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1962 World Series Ends, Cuban Missile Crisis Begins

The Yankees defeated the San Francisco Giants in seven games, but the next day's confrontation is even more memorable.

 

The 1962 baseball season was memorable for several reasons.

The New York Mets opened their first season with an abysmal record of 40-120, setting a record for the most games ever lost by a major league team. Additionally, the Los Angeles Dodgers played their first-ever game that year at venerable Dodger Stadium, losing to the Cincinnati Reds on April 10, 6-3; nevertheless, the Dodgers recovered to have a great season.

Two days later, Dodger rookie pitcher Pete Richert made an incredible major league debut by striking out the first six major league batters that he faced, including four in one inning!

Also, Dodger shortstop Maury Wills broke Ty Cobb's single season base-stealing record by swiping 104 and was named league MVP. The Dodgers ended the year in a tie for first with the San Francisco Giants. The two teams then had a three-game playoff for the pennant, which the Giants won, sending them to the World Series against the New York Yankees.

The roster for the 1962 New York Yankees included two Connecticut natives: Waterford's Billy Gardner and Putnam's Rollie Sheldon. Gardner, an excellent fielder with a cannon for an arm, was Bobby Richardson's back-up at second base. He had been a member of the Yankees championship team in 1961, which had defeated the Cinncinnati Reds. Sheldon, who had had a terrific rookie season in 1961, was on the Yankee pitching staff. Sheldon made it to the 1962 World Series against the San Francisco Giants, but Gardner did not, as he was traded to the Red Sox during the 1962 season.

My father got tickets to the fourth game of the 1962 World Series at the old Yankee Stadium. (See photo gallery for pictures that my father took of the game.) He took my brother Bob and me to the game. I was in the fourth grade at the time, loved baseball, and was particularly interested in Mickey Mantle. He played center that day and was one of seven future Hall-of-Famers to play in that game. The others included Yogi Berra, Whitey Ford, Willie McCovey, Orlando Cepeda, Juan Marichal, and Willie Mays.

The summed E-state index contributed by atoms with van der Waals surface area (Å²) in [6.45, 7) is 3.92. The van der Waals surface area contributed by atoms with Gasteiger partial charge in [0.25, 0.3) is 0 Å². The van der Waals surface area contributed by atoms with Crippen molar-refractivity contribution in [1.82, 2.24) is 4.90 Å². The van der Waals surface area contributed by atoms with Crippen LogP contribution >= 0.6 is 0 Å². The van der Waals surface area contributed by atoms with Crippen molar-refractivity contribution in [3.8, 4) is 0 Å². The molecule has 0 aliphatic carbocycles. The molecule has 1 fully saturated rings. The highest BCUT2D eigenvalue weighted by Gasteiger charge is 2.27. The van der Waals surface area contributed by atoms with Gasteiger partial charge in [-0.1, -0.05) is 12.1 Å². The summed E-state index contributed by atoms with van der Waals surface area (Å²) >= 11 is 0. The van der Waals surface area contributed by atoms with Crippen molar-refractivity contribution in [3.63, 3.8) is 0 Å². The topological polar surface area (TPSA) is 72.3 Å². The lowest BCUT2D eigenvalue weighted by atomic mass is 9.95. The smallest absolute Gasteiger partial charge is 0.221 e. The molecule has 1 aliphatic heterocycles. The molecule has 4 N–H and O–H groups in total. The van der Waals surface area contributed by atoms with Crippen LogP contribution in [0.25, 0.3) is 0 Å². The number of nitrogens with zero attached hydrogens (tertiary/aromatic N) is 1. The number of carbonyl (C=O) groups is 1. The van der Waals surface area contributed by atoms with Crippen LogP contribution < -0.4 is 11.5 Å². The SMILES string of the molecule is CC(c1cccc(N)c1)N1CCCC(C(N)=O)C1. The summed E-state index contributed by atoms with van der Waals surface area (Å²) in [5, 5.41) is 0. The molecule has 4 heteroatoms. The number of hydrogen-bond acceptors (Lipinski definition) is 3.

We sat in left field, but my brother and I were able to move down low during batting practice and almost caught a line drive hit by Yankees' fine third baseman, Clete Boyer. It hit off of my brother's hand, but was too "hot" to handle.

Two Illinois natives — Chuck Hiller and Tom Haller — were the batting stars that day for the Giants. Haller stroked a two-run homer in the second inning off of Whitey Ford. Then light-hitting second baseman Chuck Hiller hit a grand slam for the Giants in the 7th inning to break open the game. It was the first National League grand slam in World Series history! The Giants went on to win, 7-3.

The game marked the only appearance in the series of Juan Marichal, who was ineffective that day. Ironically, former Yankee pitcher Don Larsen got the win for the Giants. It was on the sixth anniversary of his memorable perfect game for the Yankees in the 1956 World Series!

The 1962 World Series was interesting and remarkable for several reasons. First, it was the only seven-game World Series in baseball history where neither team was able to win two games in a row. Each game was competitive. Interestingly, the Giants had a higher team batting average and lower staff ERA in the series. The Giants also hit more doubles, triples, and home runs than the Yankees but still lost the series, 4-3, to the Yankees. The 1962 World Series was also notable for its length. It took a then-record 13 days to play out the series due to rainstorms in both cities.

The series ended in dramatic fashion in San Francisco on Oct. 16 with the Yankees winning, 1-0. In the bottom of the ninth, future Hall of Famer Willie McCovey hit a screaming line drive which Yankee second baseman Bobby Richardson snared. Two Giants were in scoring position at the time. The 13-day series was over; the Yankees had won their 20th world championship.

Meanwhile, in Washington, D. C., on that very same day — Oct. 16th — word came from the Kennedy White House that Russian missile sites were being built in Cuba. Like the World Series that had ended that very same day, this confrontation with the Russians, known as the Cuban Missile Crisis, would also last 13 days and would bring the world to the brink of a nuclear holocaust. Much more was on the line than the outcome of a baseball game, however, as you will see in next week's column.



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